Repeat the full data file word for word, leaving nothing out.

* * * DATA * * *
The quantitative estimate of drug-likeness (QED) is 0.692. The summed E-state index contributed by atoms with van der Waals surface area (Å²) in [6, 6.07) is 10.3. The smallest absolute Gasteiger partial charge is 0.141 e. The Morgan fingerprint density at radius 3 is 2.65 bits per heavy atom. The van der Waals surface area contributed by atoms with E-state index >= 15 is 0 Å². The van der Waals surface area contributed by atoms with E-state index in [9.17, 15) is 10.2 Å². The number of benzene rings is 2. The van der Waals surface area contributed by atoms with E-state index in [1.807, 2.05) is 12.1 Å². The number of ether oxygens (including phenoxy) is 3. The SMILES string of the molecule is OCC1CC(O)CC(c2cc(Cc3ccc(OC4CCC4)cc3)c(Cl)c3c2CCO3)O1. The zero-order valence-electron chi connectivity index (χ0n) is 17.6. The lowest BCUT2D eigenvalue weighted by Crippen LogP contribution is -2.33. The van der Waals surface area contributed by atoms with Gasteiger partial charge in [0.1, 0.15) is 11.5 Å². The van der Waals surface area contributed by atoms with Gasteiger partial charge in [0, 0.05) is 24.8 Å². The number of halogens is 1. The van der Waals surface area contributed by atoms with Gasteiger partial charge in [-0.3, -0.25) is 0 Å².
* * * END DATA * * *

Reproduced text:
The quantitative estimate of drug-likeness (QED) is 0.692. The summed E-state index contributed by atoms with van der Waals surface area (Å²) in [6, 6.07) is 10.3. The smallest absolute Gasteiger partial charge is 0.141 e. The Morgan fingerprint density at radius 3 is 2.65 bits per heavy atom. The van der Waals surface area contributed by atoms with E-state index >= 15 is 0 Å². The van der Waals surface area contributed by atoms with E-state index in [9.17, 15) is 10.2 Å². The number of benzene rings is 2. The van der Waals surface area contributed by atoms with E-state index in [1.807, 2.05) is 12.1 Å². The number of ether oxygens (including phenoxy) is 3. The SMILES string of the molecule is OCC1CC(O)CC(c2cc(Cc3ccc(OC4CCC4)cc3)c(Cl)c3c2CCO3)O1. The zero-order valence-electron chi connectivity index (χ0n) is 17.6. The lowest BCUT2D eigenvalue weighted by Crippen LogP contribution is -2.33. The van der Waals surface area contributed by atoms with Gasteiger partial charge in [0.1, 0.15) is 11.5 Å². The van der Waals surface area contributed by atoms with Gasteiger partial charge in [0, 0.05) is 24.8 Å². The number of halogens is 1. The van der Waals surface area contributed by atoms with Gasteiger partial charge in [-0.3, -0.25) is 0 Å².